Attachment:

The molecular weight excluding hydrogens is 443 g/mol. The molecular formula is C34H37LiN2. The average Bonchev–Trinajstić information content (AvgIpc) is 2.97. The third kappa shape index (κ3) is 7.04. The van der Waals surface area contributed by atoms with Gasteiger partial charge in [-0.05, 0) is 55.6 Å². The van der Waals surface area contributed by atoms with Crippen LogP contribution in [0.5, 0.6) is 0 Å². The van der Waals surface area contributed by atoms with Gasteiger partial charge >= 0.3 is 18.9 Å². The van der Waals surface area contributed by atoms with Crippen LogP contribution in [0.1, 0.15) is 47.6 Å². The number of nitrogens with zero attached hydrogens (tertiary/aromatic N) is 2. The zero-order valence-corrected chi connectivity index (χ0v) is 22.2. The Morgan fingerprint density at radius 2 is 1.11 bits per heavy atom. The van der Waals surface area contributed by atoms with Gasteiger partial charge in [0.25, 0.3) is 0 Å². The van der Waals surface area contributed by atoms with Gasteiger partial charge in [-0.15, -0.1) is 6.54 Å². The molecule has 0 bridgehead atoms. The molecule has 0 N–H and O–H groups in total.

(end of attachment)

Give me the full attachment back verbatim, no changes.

The molecular weight excluding hydrogens is 443 g/mol. The molecular formula is C34H37LiN2. The average Bonchev–Trinajstić information content (AvgIpc) is 2.97. The third kappa shape index (κ3) is 7.04. The van der Waals surface area contributed by atoms with Gasteiger partial charge in [-0.05, 0) is 55.6 Å². The van der Waals surface area contributed by atoms with Crippen LogP contribution in [0.5, 0.6) is 0 Å². The van der Waals surface area contributed by atoms with Gasteiger partial charge >= 0.3 is 18.9 Å². The van der Waals surface area contributed by atoms with Crippen LogP contribution in [0.1, 0.15) is 47.6 Å². The number of nitrogens with zero attached hydrogens (tertiary/aromatic N) is 2. The zero-order valence-corrected chi connectivity index (χ0v) is 22.2. The Morgan fingerprint density at radius 2 is 1.11 bits per heavy atom. The van der Waals surface area contributed by atoms with Gasteiger partial charge in [0.25, 0.3) is 0 Å². The van der Waals surface area contributed by atoms with Gasteiger partial charge in [-0.15, -0.1) is 6.54 Å². The molecule has 0 bridgehead atoms. The molecule has 0 N–H and O–H groups in total.